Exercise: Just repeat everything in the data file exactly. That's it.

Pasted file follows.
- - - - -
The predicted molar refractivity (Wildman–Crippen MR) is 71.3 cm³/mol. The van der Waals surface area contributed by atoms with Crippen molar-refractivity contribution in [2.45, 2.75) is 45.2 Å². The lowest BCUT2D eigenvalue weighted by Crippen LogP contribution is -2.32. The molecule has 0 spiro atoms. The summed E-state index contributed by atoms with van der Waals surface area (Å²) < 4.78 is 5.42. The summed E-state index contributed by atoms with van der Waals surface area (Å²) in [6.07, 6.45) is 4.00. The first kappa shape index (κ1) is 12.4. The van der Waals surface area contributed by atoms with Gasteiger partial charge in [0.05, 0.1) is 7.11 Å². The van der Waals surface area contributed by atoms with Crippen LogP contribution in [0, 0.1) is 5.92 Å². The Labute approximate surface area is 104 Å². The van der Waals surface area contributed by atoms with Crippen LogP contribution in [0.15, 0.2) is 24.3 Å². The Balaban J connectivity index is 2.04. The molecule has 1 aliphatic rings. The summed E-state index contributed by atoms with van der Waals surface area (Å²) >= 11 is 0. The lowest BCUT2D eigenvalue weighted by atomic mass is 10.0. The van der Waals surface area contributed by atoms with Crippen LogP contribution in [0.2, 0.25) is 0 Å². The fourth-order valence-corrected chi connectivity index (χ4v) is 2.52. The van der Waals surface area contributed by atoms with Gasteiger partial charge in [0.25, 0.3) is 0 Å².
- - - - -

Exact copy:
The predicted molar refractivity (Wildman–Crippen MR) is 71.3 cm³/mol. The van der Waals surface area contributed by atoms with Crippen molar-refractivity contribution in [2.45, 2.75) is 45.2 Å². The lowest BCUT2D eigenvalue weighted by Crippen LogP contribution is -2.32. The molecule has 0 spiro atoms. The summed E-state index contributed by atoms with van der Waals surface area (Å²) < 4.78 is 5.42. The summed E-state index contributed by atoms with van der Waals surface area (Å²) in [6.07, 6.45) is 4.00. The first kappa shape index (κ1) is 12.4. The van der Waals surface area contributed by atoms with Gasteiger partial charge in [0.05, 0.1) is 7.11 Å². The van der Waals surface area contributed by atoms with Crippen LogP contribution in [0, 0.1) is 5.92 Å². The Labute approximate surface area is 104 Å². The van der Waals surface area contributed by atoms with Crippen LogP contribution in [0.15, 0.2) is 24.3 Å². The Balaban J connectivity index is 2.04. The molecule has 1 aliphatic rings. The summed E-state index contributed by atoms with van der Waals surface area (Å²) >= 11 is 0. The lowest BCUT2D eigenvalue weighted by atomic mass is 10.0. The van der Waals surface area contributed by atoms with Crippen LogP contribution in [0.2, 0.25) is 0 Å². The fourth-order valence-corrected chi connectivity index (χ4v) is 2.52. The van der Waals surface area contributed by atoms with Gasteiger partial charge in [0.25, 0.3) is 0 Å².